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PROVERBs xxii. 6. Train up a child in the way he should go, and when he is old be will not depart from it.
I take the earliest opportunity of ad- SERM. dressing myself to you on a subject in which I am much interested, and which, I ám well convinced, will conduce very greatly to the good of our parish, if those of you, who are able, will give me your assistance. The subject which I mean, is the institution of a Sunday school. For some years past they have been very general all over the kingdom, and if they are
SERM, carried on with the zeal, with which they m u have been taken up, there is every reason
to hope for the most beneficial effects from them. There has not yet been time to experience, in any very considerable degree, what these effects are, because few of the children, who have been educated at these schools, are arrived at an age of maturity; but, before many years are past, there is great ground to expect, that we shall have the lower orders of people much more informed, — much more religious, — much more honest, sober, industrious, and orderly, than but too many of them are at present.
I know no greater' objects of compassion than the children of those parents, who are unable to give them an education, -unable themselves to instruct them, or to pay for their being instructed by others, in their duty towards God, their neighbour, and themselves. I know no objects who
are more deserving of your charity --none SERM.
XXI. on whom you can lay it out with a probability of doing so great a degree of good! It is allowed to be of the utmost importance to season very early the minds of young people with religion--with honesty
with sobriety; when this has been done, it rarely happens but, sooner or later, the good effects of it are seen; the seeds, thus early sown,' will perhaps, in some, lie buried for a time, smothered by the heat and inconsiderateness of youth, but they usually break out and flourish at one period of life or other. —" Train up a child in the “ way he should go, and when he is old he “ will not depart from it.” Instances, I fear, at present are too numerous of young persons who, from the ignorance, negligence, or poverty, of their parents, are ut. terly unacquainted with the manner in which they should serve God; entirely thoughtless of a life after this; altogether Line X3 . untaught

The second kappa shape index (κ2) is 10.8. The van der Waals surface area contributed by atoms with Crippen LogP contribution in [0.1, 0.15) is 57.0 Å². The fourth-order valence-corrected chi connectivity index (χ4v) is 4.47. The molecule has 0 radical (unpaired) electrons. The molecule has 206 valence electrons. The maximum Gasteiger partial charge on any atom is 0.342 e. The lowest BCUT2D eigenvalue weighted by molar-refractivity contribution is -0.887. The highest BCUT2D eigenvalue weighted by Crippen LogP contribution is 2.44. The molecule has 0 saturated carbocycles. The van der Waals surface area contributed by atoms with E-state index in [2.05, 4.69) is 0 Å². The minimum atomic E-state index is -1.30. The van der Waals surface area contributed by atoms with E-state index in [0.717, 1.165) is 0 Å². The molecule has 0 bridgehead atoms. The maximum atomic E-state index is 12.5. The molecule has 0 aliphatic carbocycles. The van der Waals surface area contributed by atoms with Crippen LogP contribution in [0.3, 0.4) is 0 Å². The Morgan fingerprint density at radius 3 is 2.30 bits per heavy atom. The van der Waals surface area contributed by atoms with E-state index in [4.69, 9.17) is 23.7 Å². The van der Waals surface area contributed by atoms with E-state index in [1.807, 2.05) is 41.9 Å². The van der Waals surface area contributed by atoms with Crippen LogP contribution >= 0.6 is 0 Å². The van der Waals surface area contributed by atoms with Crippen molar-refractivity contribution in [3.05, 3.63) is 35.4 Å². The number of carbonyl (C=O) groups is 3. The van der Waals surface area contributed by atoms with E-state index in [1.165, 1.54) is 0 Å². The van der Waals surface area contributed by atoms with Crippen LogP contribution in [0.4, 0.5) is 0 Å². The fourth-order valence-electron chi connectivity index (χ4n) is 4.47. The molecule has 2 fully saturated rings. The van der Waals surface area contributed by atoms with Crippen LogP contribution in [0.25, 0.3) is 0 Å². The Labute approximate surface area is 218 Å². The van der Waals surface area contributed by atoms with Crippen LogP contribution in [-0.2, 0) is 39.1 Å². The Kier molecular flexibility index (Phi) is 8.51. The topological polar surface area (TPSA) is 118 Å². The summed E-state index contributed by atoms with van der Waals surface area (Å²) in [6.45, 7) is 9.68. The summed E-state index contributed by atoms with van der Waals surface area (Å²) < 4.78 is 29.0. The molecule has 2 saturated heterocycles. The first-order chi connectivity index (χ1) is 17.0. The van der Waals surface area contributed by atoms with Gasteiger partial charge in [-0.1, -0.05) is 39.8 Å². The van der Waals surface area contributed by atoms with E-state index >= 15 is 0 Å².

SERM. untaught in the obligation of doing to their
neighbour, as they would wish their neighbour to do unto them; and quite uninformed how much it is their duty and interest to live temperately, soberly, and chastely. Either from the fall of Adam, or from some inherent depravity,'it is but too manifest that mankind have a tendency to what is evil. As the ground, when left to itself, yields abundantly hurtful and unprofitable weeds, while care and labour are required to make it produce corn and useful vegetables ; so the human heart is spontaneously fertile of follies, vices, and idleness, but seldom, if ever, brings forth the good fruits of piety, virtue, and industry, without the culture of a sober education. Now if this natural propensity towards evil be permitted to grow up unmitigated and unbroken, if it be suffered to acquire the additional strength of early and long custom, what hopes can there be that it will ever be
subdued? Experience gives us reason to SERM.
XXI. fear that consequences the most dreadful will ensue. Witness the oaths and the curses with which the ears of the well-disposed are so frequently shocked as they pass along the streets! witness the drunkenness and debauchery which so generally prevail ! witness the multitude of unhappy abandoned females, who infest and dishonour every part of our kingdom, and seduce and corrupt our youth! witness the frequent attacks of desperate and unprincipled want, both on property and life! witness, lastly, the number of miserable wretches who are yearly expiating these enormities, some by imprisonment, some by transportation, not a few by death. Of these and similar violations of order, decency, morality, and religion, it may be asserted, without apprehension of contro. versy, that the prime source and origin is the want of a sober education: the chief X4